___________________________________________________________________________________________________________

Help!!! We have an 8 cubic foot, gas/electric, Dometic refer in our RV that is not operating as it should be. It gurgles and sounds like it is running but it does not get cold. We have been trying to find someone that knows something about RV fridges but so far have come up with nothing. We would like to know where to find a repair person and/or a place to find another one. We live in Wash. state so the closer the better but at this point we’re open to almost anything. Your suggestions would be much appreciated.

Thanks, Pete and Betty

 

Hi Betty:

Some may differ, but let me give you the crash course on RV refrigeration as I understand it. The good news is that from your description of the problem you can correct it yourself!

Domestic refrigerators use Refrigerant 12, however some changes may be in the works. RV refrigerators use a mixture of gas’s, in a precise ratio to one another. Also RV refrigerant is under higher pressure. A give away to this is the heavy steel you can see in your RV external(rear coils).

One of the Most obvious gas’s used in the RV unit is Ammonia! If you did not smell ammonia, that indicates there is no leak in your coils. If there was a leak in the coils very few agencies actually repair them. On the other hand, with most RV refrigerators you can replace them yourself as a complete set not needing to be charged with gas. It’s not the easiest job in the world, but you can do it for around $300-$400 parts cost.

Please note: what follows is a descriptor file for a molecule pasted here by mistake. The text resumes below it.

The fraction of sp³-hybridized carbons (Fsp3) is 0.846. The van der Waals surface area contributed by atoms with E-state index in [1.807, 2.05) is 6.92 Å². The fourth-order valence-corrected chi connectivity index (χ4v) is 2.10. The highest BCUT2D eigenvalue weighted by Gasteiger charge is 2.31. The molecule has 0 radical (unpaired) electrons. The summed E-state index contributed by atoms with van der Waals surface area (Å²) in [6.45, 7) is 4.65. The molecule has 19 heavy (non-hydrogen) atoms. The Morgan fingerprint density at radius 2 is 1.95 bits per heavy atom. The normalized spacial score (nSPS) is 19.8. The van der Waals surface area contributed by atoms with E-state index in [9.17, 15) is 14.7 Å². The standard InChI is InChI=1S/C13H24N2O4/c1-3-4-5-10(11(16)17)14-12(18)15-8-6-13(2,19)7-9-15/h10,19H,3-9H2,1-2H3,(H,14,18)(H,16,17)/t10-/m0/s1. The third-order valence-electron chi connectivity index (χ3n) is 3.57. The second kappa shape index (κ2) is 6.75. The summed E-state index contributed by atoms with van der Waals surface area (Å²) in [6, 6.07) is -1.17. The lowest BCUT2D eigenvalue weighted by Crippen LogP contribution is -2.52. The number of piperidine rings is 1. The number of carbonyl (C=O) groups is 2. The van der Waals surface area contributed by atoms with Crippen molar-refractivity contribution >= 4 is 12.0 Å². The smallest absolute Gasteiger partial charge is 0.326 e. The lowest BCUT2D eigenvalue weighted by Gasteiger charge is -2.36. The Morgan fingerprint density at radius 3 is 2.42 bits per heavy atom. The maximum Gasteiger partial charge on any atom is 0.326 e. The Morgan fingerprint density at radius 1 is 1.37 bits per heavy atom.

There are two common causes of RV refrigerators loosing their efficiency:

1. The gas’s become non uniform in mix and are scattered throughout the coil system or hung up in pockets. The gurgling sound may be an indicator of this. Remove the refrigerator and "burp" it! This is done by turning it upside down and let set for a period of time. I would let it set over night. Next upright the refrigerator, let it stand for hr. or so then start it on 110V. Give enough time for it to cool, if it feels cool after 45 min. or so, let it run over night with water in the ice cube trays. If you have ice the next day, reinstall it, it’s fixed. If not "burp" it again. It may take 3-4 tries, but after all, the work of getting it out has been done.

2. Some refrigerators which have been performing as expected regularly, will start to lose their cooling capacity usually in their 2nd. or 3rd. day of continuous operation. This is caused by heat building up in the flue area. The air is not circulating fast enough to remove the heat. The heat in the condenser coils is not removed therefore the gas goes around through the system again. Because no additional heat could be extracted from the inside of the refrigerator, the interior cabinet started loosing temperature. This is the point at which you noticed the problem.

Inspect for a bird’s nest or possible restriction. An auxiliary fan (thermostaticly controlled would be best) to remove the heat from the flue should correct the deficiency.

Good luck with the fix!

Yours in Bussing:

Bill Phillips NY

eaglebus40@hotmail.com

 

Bill Phillips NY
eaglebus40@hotmail.com